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Webinar: Vertical turbulent cooling of the mixed layer in the tropical Atlantic ITCZ and trade wind regions
Thursday, 08 November 2018, 2:00
Thursday, November 8, 2018. 2:00PM. Webinar: Vertical turbulent cooling of the mixed layer in the tropical Atlantic ITCZ and trade wind regions. Greg Foltz, NOAA. Sponsored by NOAA. More information here.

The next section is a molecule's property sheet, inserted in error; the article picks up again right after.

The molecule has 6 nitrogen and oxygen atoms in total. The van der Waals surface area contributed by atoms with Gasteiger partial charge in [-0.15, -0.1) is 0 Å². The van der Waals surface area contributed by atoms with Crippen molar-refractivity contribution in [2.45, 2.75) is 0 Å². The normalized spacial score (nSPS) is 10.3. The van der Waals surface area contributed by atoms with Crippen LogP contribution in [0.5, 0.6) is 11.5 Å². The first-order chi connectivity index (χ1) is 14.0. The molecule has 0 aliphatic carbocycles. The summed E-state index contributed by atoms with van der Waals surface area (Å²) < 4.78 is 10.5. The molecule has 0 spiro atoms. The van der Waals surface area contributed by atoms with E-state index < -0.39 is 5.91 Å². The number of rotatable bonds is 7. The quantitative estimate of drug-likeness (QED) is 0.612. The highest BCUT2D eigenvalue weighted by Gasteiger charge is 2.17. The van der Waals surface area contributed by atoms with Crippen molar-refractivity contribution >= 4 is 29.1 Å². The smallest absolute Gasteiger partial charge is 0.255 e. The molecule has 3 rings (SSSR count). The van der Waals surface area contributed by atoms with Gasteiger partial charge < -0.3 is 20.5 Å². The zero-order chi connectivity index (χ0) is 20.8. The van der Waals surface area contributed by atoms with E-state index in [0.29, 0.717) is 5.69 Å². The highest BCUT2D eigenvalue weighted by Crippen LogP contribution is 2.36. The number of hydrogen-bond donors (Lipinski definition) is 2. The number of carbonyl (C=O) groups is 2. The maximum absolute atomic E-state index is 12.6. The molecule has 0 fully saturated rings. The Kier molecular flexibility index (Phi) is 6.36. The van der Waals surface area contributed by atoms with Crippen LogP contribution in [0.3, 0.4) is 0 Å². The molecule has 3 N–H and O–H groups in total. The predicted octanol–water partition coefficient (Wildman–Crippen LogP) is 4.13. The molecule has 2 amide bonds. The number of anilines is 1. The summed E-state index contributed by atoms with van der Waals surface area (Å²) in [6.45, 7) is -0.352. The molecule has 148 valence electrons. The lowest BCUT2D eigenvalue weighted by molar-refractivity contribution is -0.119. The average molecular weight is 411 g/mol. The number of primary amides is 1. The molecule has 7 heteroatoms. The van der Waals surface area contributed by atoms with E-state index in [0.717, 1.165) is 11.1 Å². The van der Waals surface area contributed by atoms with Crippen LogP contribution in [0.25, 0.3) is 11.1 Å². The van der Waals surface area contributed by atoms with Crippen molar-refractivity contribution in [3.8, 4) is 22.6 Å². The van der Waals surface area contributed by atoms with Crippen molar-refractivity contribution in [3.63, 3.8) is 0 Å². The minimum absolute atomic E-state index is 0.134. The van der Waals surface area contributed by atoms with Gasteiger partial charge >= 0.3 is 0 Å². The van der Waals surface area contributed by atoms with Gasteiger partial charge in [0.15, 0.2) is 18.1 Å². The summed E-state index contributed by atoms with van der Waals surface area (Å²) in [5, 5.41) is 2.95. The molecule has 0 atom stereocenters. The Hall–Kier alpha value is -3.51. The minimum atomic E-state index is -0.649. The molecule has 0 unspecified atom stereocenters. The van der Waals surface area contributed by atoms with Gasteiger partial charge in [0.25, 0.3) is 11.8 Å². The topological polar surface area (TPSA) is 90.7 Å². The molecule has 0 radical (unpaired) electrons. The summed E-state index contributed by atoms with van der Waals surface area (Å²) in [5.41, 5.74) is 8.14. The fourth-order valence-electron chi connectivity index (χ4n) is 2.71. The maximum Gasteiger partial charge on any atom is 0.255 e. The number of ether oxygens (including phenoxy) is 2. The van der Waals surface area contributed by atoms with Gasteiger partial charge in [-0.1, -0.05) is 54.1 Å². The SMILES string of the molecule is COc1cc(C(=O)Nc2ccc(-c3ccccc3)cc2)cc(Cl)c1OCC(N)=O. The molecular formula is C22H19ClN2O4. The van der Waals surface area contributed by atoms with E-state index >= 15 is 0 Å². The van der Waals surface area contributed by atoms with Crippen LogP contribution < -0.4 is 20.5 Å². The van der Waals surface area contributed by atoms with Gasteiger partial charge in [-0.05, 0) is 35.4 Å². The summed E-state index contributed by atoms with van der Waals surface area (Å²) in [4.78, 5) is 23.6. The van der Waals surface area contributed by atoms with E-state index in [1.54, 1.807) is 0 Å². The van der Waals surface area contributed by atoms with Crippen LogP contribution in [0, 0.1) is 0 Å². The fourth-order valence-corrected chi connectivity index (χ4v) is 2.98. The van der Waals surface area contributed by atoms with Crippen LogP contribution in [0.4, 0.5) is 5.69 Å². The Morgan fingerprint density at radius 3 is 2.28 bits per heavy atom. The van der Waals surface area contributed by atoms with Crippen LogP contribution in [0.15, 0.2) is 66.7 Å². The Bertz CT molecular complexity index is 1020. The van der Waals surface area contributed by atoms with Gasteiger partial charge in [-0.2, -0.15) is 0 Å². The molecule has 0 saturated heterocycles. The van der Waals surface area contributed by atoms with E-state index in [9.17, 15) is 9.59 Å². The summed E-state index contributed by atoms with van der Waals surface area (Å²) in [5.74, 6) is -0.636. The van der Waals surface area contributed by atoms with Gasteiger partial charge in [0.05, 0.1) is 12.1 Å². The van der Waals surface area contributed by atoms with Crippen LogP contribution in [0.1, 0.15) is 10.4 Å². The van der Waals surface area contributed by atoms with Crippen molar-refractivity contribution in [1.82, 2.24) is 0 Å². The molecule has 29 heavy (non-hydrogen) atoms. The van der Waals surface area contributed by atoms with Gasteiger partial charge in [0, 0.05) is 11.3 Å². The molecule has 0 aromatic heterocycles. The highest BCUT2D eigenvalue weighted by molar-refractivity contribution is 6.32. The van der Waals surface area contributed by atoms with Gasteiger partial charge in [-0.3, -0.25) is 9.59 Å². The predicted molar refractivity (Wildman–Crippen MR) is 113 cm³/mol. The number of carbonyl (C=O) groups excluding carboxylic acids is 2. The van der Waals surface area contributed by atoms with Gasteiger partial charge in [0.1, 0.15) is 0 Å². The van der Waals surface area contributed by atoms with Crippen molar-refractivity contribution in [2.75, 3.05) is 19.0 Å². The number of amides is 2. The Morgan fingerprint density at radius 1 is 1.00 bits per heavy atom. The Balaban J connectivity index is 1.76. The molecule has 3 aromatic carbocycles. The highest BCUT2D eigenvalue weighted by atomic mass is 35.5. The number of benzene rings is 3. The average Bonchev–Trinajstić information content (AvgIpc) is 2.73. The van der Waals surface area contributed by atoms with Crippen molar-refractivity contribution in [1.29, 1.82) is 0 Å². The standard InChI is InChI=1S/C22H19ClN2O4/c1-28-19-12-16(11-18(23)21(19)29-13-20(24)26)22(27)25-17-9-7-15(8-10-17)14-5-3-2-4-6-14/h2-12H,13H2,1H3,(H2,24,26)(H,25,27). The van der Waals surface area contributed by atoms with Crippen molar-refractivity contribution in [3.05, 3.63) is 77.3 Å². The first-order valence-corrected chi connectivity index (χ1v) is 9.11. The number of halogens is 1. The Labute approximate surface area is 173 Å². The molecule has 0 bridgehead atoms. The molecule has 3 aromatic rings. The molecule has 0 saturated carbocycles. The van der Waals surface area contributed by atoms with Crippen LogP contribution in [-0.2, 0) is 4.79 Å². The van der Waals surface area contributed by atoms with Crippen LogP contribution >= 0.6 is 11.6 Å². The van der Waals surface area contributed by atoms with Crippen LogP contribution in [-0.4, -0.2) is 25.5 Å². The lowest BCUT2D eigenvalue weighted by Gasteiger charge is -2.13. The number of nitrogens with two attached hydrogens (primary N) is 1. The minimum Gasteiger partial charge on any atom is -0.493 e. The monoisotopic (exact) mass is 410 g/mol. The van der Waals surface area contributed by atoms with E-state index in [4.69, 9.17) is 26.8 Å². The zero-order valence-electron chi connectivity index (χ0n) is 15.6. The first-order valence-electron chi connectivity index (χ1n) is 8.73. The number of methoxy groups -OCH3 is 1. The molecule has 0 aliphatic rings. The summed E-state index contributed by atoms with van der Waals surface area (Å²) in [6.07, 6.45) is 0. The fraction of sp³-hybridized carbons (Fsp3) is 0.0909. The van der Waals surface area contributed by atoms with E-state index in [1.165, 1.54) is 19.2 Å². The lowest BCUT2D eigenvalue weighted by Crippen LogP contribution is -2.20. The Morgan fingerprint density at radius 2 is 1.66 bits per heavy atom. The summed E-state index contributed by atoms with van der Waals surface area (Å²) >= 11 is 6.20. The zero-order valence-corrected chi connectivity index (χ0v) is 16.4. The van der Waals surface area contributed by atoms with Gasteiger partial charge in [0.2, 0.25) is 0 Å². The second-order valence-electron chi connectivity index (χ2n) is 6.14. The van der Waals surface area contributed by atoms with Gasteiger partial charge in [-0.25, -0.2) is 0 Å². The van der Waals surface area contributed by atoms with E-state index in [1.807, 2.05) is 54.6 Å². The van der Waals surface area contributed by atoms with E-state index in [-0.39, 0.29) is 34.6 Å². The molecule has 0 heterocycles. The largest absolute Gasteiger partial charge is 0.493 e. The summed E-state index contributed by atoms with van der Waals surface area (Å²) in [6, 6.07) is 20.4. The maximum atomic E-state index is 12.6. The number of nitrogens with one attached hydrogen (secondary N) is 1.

The processes responsible for vertical turbulent cooling of sea surface temperature (SST) and its seasonal modulation are not well known and potentially contribute to coupled model biases. In this study, the seasonal cycles of vertical turbulent cooling at the base of the mixed layer are examined using observations from moorings at 4N, 23W and 15N, 38W, together with one-dimensional mixing models. The 15N, 38W mooring samples the trade wind region, which experiences a strong annual cycle of SST and weak seasonal variations of wind speed. The 4N, 23W mooring is located in a region with much weaker seasonal variability of SST and a stronger seasonal cycle of winds. At 4N, 23W the modeled turbulent cooling agrees with indirect estimates from the mooring heat budget residual. Both show a maximum in cooling of 25-45 W/m^2 during boreal winter and spring and a minimum of 0-15 W/m^2 during summer and fall. The maximum in winter and spring is found to be driven by strong high-frequency variations of current shear (period < 1 day) that are likely generated by tides and other remotely forced internal waves. In summer and fall the mixed layer and thermocline are deeper and current shear is much weaker, leading to reduced turbulent cooling of SST. At 15N, 38W the seasonal cycle of turbulent cooling is out of phase with that at 4N, 23W, with largest cooling during boreal fall. However, the mechanism appears to be similar: a thinner mixed layer in the fall leads to stronger current shear and mixing. These results suggest that most of the turbulent cooling at these locations is driven not by local wind or surface buoyancy forcing but by a complex mix of remotely-generated internal waves.